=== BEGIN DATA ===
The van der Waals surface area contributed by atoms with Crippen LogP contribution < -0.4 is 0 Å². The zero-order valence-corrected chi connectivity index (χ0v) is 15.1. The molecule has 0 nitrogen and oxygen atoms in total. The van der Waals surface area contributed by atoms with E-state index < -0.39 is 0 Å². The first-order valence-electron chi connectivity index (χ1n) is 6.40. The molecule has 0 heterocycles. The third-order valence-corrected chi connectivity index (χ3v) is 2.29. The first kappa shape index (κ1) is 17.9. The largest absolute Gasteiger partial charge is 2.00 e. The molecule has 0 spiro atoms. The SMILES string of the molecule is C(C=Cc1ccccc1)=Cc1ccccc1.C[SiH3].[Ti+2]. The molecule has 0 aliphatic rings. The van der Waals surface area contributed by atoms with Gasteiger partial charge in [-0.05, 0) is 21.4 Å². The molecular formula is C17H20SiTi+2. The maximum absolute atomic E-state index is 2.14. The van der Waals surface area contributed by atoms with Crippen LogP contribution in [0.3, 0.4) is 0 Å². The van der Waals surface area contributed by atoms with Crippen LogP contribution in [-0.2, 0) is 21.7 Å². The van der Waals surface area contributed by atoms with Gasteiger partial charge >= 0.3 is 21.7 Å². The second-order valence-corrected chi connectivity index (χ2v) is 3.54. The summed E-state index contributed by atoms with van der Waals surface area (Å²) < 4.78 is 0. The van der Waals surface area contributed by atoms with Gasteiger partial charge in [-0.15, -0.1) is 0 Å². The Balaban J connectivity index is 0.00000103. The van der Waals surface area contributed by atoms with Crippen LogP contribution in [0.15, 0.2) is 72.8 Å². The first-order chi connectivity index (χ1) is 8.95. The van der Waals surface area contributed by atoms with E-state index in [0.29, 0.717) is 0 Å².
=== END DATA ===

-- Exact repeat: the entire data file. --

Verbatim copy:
The van der Waals surface area contributed by atoms with Crippen LogP contribution < -0.4 is 0 Å². The zero-order valence-corrected chi connectivity index (χ0v) is 15.1. The molecule has 0 nitrogen and oxygen atoms in total. The van der Waals surface area contributed by atoms with E-state index < -0.39 is 0 Å². The first-order valence-electron chi connectivity index (χ1n) is 6.40. The molecule has 0 heterocycles. The third-order valence-corrected chi connectivity index (χ3v) is 2.29. The first kappa shape index (κ1) is 17.9. The largest absolute Gasteiger partial charge is 2.00 e. The molecule has 0 spiro atoms. The SMILES string of the molecule is C(C=Cc1ccccc1)=Cc1ccccc1.C[SiH3].[Ti+2]. The molecule has 0 aliphatic rings. The van der Waals surface area contributed by atoms with Gasteiger partial charge in [-0.05, 0) is 21.4 Å². The molecular formula is C17H20SiTi+2. The maximum absolute atomic E-state index is 2.14. The van der Waals surface area contributed by atoms with Crippen LogP contribution in [0.3, 0.4) is 0 Å². The van der Waals surface area contributed by atoms with Crippen LogP contribution in [-0.2, 0) is 21.7 Å². The van der Waals surface area contributed by atoms with Gasteiger partial charge >= 0.3 is 21.7 Å². The second-order valence-corrected chi connectivity index (χ2v) is 3.54. The summed E-state index contributed by atoms with van der Waals surface area (Å²) < 4.78 is 0. The van der Waals surface area contributed by atoms with Gasteiger partial charge in [-0.15, -0.1) is 0 Å². The Balaban J connectivity index is 0.00000103. The van der Waals surface area contributed by atoms with Crippen LogP contribution in [0.15, 0.2) is 72.8 Å². The first-order chi connectivity index (χ1) is 8.95. The van der Waals surface area contributed by atoms with E-state index in [0.29, 0.717) is 0 Å².